Weddings and the Return to Life in the Book of Revelation


  • Eliza Rosenberg Eastern Kentucky University


The wedding celebration that concludes the book of Revelation alludes to the previous death not only of the bridegroom (“the Lamb that was slain) but also of the martyrs, who appear both as wedding guests and, collectively, the bride. The familiar event of a wedding serves as a foundation for articulating a vision of the future that is posited as both previously promised and sharply different from the present. The book’s nuptial finale draws on the conventional associations of weddings with regeneration and happy endings, but by linking it with the deaths of the martyrs and juxtaposing it against the destruction of “Babylon,” it also evokes tropes of weddings gone tragically awry. These valences, which resonate throughout the book’s web of images, allow the vision to unify themes of witness and endurance of suffering with those of life of the righteous in the eschaton. Reading Revelation’s language of destruction and its language of marriage in light of one another highlights its presentation of the contrasting fates of the wicked and the fateful, both of them meeting fates that the text envisions as just.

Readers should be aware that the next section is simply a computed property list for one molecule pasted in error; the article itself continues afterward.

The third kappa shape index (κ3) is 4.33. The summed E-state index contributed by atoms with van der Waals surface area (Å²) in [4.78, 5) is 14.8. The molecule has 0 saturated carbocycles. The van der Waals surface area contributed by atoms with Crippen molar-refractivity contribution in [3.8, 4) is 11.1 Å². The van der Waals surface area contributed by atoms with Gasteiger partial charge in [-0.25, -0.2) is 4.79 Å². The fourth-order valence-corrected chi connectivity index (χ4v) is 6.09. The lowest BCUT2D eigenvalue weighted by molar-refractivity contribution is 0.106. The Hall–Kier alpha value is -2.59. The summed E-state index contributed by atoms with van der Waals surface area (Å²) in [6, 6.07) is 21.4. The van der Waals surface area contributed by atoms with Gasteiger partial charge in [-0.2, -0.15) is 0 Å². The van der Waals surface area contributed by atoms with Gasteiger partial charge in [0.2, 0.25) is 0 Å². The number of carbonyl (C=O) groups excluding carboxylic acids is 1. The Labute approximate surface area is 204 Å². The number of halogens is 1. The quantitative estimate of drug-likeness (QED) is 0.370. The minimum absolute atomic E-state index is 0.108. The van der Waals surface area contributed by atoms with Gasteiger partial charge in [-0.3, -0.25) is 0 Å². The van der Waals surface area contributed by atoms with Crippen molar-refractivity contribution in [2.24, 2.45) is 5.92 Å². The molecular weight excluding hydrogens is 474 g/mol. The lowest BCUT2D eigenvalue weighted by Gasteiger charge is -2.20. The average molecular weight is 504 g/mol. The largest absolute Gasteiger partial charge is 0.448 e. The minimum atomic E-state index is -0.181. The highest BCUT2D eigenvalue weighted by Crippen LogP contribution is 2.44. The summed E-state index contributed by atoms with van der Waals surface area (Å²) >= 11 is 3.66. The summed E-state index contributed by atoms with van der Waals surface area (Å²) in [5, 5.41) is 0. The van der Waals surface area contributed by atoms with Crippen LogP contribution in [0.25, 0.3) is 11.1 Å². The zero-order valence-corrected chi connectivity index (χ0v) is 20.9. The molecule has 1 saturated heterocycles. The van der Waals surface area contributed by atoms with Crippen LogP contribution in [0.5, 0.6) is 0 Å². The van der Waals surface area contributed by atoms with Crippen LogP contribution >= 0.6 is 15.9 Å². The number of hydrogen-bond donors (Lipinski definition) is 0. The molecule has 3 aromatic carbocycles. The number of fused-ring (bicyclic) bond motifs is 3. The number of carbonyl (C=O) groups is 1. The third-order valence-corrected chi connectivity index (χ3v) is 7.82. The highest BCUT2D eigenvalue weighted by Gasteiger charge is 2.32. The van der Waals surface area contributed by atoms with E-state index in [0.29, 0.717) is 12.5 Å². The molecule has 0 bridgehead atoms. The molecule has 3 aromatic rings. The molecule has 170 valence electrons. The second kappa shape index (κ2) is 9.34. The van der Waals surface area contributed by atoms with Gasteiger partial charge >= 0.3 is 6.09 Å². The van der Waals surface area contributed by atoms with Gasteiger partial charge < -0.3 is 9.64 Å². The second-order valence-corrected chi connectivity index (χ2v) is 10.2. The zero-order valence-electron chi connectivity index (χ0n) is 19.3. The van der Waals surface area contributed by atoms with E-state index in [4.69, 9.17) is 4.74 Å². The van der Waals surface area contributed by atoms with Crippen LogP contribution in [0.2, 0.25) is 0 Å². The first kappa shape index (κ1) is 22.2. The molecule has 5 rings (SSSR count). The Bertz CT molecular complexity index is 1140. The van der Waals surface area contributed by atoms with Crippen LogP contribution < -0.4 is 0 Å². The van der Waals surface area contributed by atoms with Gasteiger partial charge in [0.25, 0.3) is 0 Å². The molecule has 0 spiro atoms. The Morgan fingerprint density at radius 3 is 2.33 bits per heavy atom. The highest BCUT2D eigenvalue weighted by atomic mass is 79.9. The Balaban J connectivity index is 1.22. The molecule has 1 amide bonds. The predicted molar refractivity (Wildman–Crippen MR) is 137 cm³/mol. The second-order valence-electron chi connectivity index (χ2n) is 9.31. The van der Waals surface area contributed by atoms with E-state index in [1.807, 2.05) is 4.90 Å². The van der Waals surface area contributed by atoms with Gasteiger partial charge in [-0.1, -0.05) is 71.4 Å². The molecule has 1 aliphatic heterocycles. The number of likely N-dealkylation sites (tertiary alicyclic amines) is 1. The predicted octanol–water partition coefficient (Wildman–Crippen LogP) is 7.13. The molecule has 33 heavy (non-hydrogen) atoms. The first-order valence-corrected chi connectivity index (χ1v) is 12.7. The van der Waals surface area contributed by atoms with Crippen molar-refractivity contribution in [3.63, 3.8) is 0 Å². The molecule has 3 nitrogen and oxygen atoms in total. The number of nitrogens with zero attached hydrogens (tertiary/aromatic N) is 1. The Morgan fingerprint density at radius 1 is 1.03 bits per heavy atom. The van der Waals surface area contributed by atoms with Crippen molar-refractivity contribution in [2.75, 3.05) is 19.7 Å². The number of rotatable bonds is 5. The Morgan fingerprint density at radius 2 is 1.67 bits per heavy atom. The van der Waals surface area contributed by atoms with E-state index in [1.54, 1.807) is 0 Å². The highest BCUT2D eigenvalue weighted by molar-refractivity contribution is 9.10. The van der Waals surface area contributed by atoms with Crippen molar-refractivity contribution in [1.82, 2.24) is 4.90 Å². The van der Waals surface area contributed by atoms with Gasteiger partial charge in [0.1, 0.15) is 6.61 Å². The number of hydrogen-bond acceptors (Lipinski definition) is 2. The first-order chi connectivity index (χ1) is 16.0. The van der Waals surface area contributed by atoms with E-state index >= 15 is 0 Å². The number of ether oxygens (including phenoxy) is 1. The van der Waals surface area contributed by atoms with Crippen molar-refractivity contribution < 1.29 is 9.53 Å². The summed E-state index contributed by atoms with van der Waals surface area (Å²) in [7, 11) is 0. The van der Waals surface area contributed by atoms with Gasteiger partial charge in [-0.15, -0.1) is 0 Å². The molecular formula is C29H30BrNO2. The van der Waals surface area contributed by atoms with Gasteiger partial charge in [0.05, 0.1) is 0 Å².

Author Biography

Eliza Rosenberg, Eastern Kentucky University

Eliza Rosenberg is an adjunct professor of religion at Eastern Kentucky University, where she teaches in New Testament and related areas. She was advised by Ellen Aitken at McGill University, where she received her PhD in 2015. Her work focuses on slavery and women in the New Testament and its reception.





Section III: Identity Formation and the Return from Death